The following month, he visited Ukraine, where he met with Ukrainian President Volodymyr Zelensky and pledged $100 million of humanitarian aid for health, education and demining efforts. During that visit, Ukrainian Prime Minister Denys Shmyhal publicly thanked Qatar for its willingness to mediate the return of Ukrainian children from Russia.

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The full scope of the transfer of children to Russia is not clear. The official said a Ukrainian list contains the names of thousands of children while a Russian list merely has hundreds — a discrepancy that may make it difficult to find and return all of the children sought by Ukraine.

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Forcibly moving children or stripping them of their identity is generally considered to be a war crime, but the ICC warrants are unlikely to result in any court appearances unless Putin or Lvova-Belova travel to a country willing to arrest them.

Putin skipped a summit meeting of leaders of the BRICS countries in South Africa in August because of concerns he might be detained. Last week, he made a rare trip abroad to Kyrgyzstan.

The four Ukrainian children returning home this week are the first to be released as part of Qatar’s negotiations because “all parties agreed they found their parents, documents all matched [and] they could be reunited,” the official said.

If all goes smoothly, the official added, it could pave the way for other returns.

Qatar News Agency photos reviewed by The Washington Post ahead of publication showed a young boy, his face blurred, sitting between his grandmother and Lvova-Belova. Other photos showed him hugging and shaking the hand of a Qatari diplomat.

The 2-year-old, who will return to the Zhytomyr region of Ukraine, was in the hospital — and just 6 months old — when Russia invaded Ukraine on Feb. 24, 2022 and “lost contact with his mother,” according to the official.

The two have since been reunited in Russia and are expected to travel to Ukraine this week. Details of how or when the then-infant was transferred to Russian custody are unclear. Russian forces occupied some parts of Zhytomyr region in the first weeks of the war before being forced to retreat.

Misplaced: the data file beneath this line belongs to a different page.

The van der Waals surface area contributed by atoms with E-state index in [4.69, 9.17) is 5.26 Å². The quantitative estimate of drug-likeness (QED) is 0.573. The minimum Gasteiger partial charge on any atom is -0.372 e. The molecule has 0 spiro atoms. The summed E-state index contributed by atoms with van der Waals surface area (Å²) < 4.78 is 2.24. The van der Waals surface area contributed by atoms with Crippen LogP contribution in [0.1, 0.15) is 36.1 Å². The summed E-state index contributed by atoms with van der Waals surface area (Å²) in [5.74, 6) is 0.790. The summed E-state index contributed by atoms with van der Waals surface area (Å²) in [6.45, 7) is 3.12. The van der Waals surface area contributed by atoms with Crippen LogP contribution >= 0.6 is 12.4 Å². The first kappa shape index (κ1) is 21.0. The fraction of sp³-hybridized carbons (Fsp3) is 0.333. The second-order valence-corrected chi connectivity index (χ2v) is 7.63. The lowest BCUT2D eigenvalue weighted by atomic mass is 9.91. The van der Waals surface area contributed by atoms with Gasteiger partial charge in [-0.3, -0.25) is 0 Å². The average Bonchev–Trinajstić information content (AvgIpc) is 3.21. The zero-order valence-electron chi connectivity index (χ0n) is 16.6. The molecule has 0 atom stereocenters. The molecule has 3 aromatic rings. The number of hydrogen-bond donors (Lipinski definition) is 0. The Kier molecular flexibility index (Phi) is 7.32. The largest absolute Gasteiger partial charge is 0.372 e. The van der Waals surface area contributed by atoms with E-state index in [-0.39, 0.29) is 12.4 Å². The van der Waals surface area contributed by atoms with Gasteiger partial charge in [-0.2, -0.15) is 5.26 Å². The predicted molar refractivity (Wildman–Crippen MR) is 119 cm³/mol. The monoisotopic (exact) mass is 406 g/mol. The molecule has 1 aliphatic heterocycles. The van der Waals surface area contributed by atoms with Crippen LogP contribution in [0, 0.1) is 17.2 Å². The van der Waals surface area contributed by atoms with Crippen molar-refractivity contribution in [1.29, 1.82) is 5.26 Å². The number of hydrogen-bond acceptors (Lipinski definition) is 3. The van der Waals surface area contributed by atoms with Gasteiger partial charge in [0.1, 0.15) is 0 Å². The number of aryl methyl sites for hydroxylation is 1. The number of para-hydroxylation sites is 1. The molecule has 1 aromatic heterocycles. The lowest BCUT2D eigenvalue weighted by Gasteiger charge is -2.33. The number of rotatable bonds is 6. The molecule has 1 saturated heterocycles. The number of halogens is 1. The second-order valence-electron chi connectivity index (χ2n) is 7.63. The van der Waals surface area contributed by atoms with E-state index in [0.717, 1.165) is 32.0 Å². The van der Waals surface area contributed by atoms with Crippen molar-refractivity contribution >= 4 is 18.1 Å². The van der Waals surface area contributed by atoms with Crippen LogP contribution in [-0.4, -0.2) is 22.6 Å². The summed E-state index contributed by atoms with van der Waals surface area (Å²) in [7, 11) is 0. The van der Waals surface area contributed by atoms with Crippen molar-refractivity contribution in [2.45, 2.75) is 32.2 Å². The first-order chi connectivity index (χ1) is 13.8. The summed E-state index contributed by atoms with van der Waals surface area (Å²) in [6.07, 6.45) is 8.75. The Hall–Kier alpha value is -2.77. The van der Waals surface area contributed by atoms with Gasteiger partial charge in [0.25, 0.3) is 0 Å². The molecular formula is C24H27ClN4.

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A 7-year-old boy, who has been staying in a children’s home in Russia, was recently reunited with his grandmother, who traveled to Russia through Estonia, the official said. The pair is now on their way back to Ukraine. The boy’s mother, who was arrested in Russia, remains in custody there. It was not clear when or why she was detained.

The group also includes a 9-year-old boy who was staying with his grandparents in Ukraine’s southern Kherson region when Russia invaded and occupied the area, including the regional capital. The boy is expected to travel back to Ukraine on Wednesday.

The 17-year-old, whose family was unable to come to Russia to retrieve her, is also expected to reunite with her relatives on Wednesday.

Some other Ukrainian children held in Russia have also been released to their parents on a case-by-case basis, usually after a relative traveled to Russia and personally escorted them home, a task that can be difficult, dangerous and financially impossible for many Ukrainian families.